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Grape heaven!

Make grape wine in Thailand? “Can’t be done,” the pundits said. “Thailand’s too hot. Don’t you know it’s in the tropics?” Yeah, sure.

January 2009

Telling a Thai something can't be done is like waving a red flag in front of a bull. They'll try it, come hell or high water. And more often than not, the job gets done. But it'll be done the Thai way.

Today, Thailand produces wine and even hardcore sceptics are beginning to admit some of it is pretty good. And predictably, the most successful producer has broken with tradition and is doing things the Thai way at the "Floating Vineyards" of Samut Sakorn.

Chalerm Yoovidhya of Red Bull fame and owner of the winery near Samut Sakorn, may model his premium wines after the traditional Western wines, but some of his practices are very different.

To start with, two of the grapes used exten sively by the winery - Malaga Blanc, a white, and Pokdum, a red - are 'local' grapes rarely seen elsewhere.

Introduced into Thailand in 1685, Malaga Blanc is a popular Thai table grape but has seldom been used to make wine in other countries.

Pokdum, on the other hand, is a local mutation of the European Golden Queen and Muscat Bailey grapes andis encountered only in Thailand. It shows great promise and possesses a taste that stamps it uniquely Thai.

What really raises the eyebrows of wine traditionalists is the way many of the grapes are grown. The region around Samut Sakorn is a fertile delta formed by the Chao Phraya and other rivers emptying into the Gulf of Thailand.

It is crisscrossed by large canals built during the reign of King Rama IV. Farms in the area have traditionally been irrigated by siphoning water from these canals and letting it flow through smaller "canals" that pass through the numerous orchards and vineyards.

Water percolates from the smaller canals to the crops, eliminating the need for any other form of irrigation.

Grape vines growing on little islands made Western tongues wag and caused a wine writer to refer to the vineyards as 'floating vineyards'.

The plots under cultivation are, in effect, small islands surrounded by water from the canals. That moniker was a publicist's dream come true. Tour groups now flock to see Samut Sakorn's "famous floating vineyards".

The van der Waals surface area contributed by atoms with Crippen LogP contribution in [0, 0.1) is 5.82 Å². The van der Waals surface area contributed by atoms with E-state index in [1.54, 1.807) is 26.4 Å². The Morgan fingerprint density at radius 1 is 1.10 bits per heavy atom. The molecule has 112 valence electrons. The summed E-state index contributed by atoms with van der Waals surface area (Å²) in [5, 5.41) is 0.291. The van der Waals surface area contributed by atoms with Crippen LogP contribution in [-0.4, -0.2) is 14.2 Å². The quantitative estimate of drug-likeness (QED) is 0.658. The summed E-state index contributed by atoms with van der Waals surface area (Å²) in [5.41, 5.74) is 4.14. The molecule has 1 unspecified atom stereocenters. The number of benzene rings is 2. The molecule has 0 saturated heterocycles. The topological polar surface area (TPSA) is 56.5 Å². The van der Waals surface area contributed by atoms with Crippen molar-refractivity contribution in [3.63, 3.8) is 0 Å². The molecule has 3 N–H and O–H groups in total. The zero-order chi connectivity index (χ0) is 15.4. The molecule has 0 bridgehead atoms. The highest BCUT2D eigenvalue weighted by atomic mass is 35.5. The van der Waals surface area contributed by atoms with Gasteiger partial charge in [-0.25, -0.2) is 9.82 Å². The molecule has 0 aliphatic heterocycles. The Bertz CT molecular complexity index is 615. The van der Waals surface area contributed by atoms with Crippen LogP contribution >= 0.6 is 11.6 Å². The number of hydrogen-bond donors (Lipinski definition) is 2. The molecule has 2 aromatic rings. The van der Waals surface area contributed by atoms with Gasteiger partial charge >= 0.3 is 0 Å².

A fascinating sight - and one that also produces reams of free publicity - is the panorama presented when the grapes are harvested.

The canals around the vineyards make it difficult to transport the harvest by traditional means. As a result, grapes are transported by small boats from point of harvest to trucks waiting at roadside collection points

The premium products are marketed under the Monsoon Valley label. There are three primary Monsoon Valley wines created from grapes grown in the Chao Phraya delta vineyards:

  • The medium-bodied Monsoon Valley Red is 70% Pokdum, 20% Shiraz and 10% Black Muscat. It is garnet red with a violet tinge, possesses bright and clean red fruit aromas and a spicy character. 
  • The light-bodied Monsoon Valley Malaga Blanc is 85% Malaga Blanc and 15% Colombard. It is pale yellow and possesses aromas of lemongrass and watermelon. A fine complement to fish dishes, it also makes for a pleasant aperitif. 
  • The Monsoon Valley Rosé is perhaps the most exotic of the trio. Made from Malaga Blanc and Pokdum, it goes very well with a variety of Thai dishes that are often difficult to match with wine, including the Kingdom's delicious spicy salads.

Does following your own drummer work? It seems so. Chalerm Yoovidhya's company is now the largest winery in Southeast Asia, employing more than 700 people. Sales of its premium wines locally are quite modest, but have taken off overseas, particularly in the United Kingdom. In the first half of 2006, there was a 125% increase in sales compared with a similar period in 2005 - proof that doing things the Thai way frequently pays off.

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